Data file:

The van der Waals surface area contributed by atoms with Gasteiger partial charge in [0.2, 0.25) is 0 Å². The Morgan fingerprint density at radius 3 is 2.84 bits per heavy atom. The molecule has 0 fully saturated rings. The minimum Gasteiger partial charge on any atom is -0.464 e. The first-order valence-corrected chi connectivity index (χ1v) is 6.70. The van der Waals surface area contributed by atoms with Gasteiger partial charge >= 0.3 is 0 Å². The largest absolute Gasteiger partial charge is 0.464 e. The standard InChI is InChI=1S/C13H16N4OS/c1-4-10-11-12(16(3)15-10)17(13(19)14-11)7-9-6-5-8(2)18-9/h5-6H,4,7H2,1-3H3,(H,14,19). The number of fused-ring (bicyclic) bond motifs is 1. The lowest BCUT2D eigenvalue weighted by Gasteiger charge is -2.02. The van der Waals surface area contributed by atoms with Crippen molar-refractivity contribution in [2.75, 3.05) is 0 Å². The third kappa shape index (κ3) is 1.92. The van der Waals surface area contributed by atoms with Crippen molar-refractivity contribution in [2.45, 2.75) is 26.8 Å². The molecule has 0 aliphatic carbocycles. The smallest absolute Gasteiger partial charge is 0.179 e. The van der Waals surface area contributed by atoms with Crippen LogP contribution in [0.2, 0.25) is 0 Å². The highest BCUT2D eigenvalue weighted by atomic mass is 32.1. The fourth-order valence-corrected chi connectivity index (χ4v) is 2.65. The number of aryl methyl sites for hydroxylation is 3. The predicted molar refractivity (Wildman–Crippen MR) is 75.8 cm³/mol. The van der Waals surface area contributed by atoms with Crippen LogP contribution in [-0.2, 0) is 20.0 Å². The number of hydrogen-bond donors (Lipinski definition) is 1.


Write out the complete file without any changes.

The van der Waals surface area contributed by atoms with Gasteiger partial charge in [0.2, 0.25) is 0 Å². The Morgan fingerprint density at radius 3 is 2.84 bits per heavy atom. The molecule has 0 fully saturated rings. The minimum Gasteiger partial charge on any atom is -0.464 e. The first-order valence-corrected chi connectivity index (χ1v) is 6.70. The van der Waals surface area contributed by atoms with Gasteiger partial charge >= 0.3 is 0 Å². The largest absolute Gasteiger partial charge is 0.464 e. The standard InChI is InChI=1S/C13H16N4OS/c1-4-10-11-12(16(3)15-10)17(13(19)14-11)7-9-6-5-8(2)18-9/h5-6H,4,7H2,1-3H3,(H,14,19). The number of fused-ring (bicyclic) bond motifs is 1. The lowest BCUT2D eigenvalue weighted by Gasteiger charge is -2.02. The van der Waals surface area contributed by atoms with Crippen molar-refractivity contribution in [2.75, 3.05) is 0 Å². The third kappa shape index (κ3) is 1.92. The van der Waals surface area contributed by atoms with Crippen molar-refractivity contribution in [2.45, 2.75) is 26.8 Å². The molecule has 0 aliphatic carbocycles. The smallest absolute Gasteiger partial charge is 0.179 e. The van der Waals surface area contributed by atoms with Crippen LogP contribution in [0.2, 0.25) is 0 Å². The highest BCUT2D eigenvalue weighted by atomic mass is 32.1. The fourth-order valence-corrected chi connectivity index (χ4v) is 2.65. The number of aryl methyl sites for hydroxylation is 3. The predicted molar refractivity (Wildman–Crippen MR) is 75.8 cm³/mol. The van der Waals surface area contributed by atoms with Crippen LogP contribution in [-0.2, 0) is 20.0 Å². The number of hydrogen-bond donors (Lipinski definition) is 1.